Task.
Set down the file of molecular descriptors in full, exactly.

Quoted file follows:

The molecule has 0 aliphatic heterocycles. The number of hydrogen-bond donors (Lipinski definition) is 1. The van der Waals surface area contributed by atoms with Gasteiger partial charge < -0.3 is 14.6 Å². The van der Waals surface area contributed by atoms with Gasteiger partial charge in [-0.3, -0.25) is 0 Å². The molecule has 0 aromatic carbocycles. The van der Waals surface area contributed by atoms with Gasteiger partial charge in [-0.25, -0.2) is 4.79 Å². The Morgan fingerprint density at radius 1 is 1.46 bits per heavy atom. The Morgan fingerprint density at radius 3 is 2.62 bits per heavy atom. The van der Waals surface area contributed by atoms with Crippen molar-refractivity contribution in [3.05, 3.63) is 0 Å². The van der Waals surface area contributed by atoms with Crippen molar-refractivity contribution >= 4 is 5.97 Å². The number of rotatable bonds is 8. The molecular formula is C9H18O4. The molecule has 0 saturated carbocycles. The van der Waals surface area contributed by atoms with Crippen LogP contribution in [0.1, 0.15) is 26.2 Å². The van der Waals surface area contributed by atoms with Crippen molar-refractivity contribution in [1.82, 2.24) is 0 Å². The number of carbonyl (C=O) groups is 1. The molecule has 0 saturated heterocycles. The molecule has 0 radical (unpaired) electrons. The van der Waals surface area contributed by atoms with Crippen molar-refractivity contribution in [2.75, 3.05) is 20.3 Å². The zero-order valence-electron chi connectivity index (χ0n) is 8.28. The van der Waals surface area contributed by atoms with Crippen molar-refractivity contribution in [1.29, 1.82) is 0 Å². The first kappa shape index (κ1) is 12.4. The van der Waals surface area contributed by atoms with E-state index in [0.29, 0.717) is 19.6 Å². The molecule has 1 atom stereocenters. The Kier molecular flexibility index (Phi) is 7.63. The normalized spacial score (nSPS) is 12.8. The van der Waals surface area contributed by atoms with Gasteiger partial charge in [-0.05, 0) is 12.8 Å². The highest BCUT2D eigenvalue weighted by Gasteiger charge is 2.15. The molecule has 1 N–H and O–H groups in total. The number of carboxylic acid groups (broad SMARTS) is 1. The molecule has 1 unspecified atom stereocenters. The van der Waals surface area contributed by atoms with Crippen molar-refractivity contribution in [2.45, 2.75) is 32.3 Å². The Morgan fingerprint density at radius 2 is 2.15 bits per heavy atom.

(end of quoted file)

The molecule has 0 aliphatic heterocycles. The number of hydrogen-bond donors (Lipinski definition) is 1. The van der Waals surface area contributed by atoms with Gasteiger partial charge < -0.3 is 14.6 Å². The van der Waals surface area contributed by atoms with Gasteiger partial charge in [-0.3, -0.25) is 0 Å². The molecule has 0 aromatic carbocycles. The van der Waals surface area contributed by atoms with Gasteiger partial charge in [-0.25, -0.2) is 4.79 Å². The Morgan fingerprint density at radius 1 is 1.46 bits per heavy atom. The Morgan fingerprint density at radius 3 is 2.62 bits per heavy atom. The van der Waals surface area contributed by atoms with Crippen molar-refractivity contribution in [3.05, 3.63) is 0 Å². The van der Waals surface area contributed by atoms with Crippen molar-refractivity contribution >= 4 is 5.97 Å². The number of rotatable bonds is 8. The molecular formula is C9H18O4. The molecule has 0 saturated carbocycles. The van der Waals surface area contributed by atoms with Crippen LogP contribution in [0.1, 0.15) is 26.2 Å². The van der Waals surface area contributed by atoms with Crippen molar-refractivity contribution in [1.82, 2.24) is 0 Å². The number of carbonyl (C=O) groups is 1. The molecule has 0 saturated heterocycles. The molecule has 0 radical (unpaired) electrons. The van der Waals surface area contributed by atoms with Crippen molar-refractivity contribution in [2.75, 3.05) is 20.3 Å². The zero-order valence-electron chi connectivity index (χ0n) is 8.28. The van der Waals surface area contributed by atoms with Crippen molar-refractivity contribution in [1.29, 1.82) is 0 Å². The first kappa shape index (κ1) is 12.4. The van der Waals surface area contributed by atoms with E-state index in [0.29, 0.717) is 19.6 Å². The molecule has 1 atom stereocenters. The Kier molecular flexibility index (Phi) is 7.63. The normalized spacial score (nSPS) is 12.8. The van der Waals surface area contributed by atoms with Gasteiger partial charge in [-0.05, 0) is 12.8 Å². The highest BCUT2D eigenvalue weighted by Gasteiger charge is 2.15. The molecule has 1 N–H and O–H groups in total. The number of carboxylic acid groups (broad SMARTS) is 1. The molecule has 1 unspecified atom stereocenters. The van der Waals surface area contributed by atoms with Crippen molar-refractivity contribution in [2.45, 2.75) is 32.3 Å². The Morgan fingerprint density at radius 2 is 2.15 bits per heavy atom.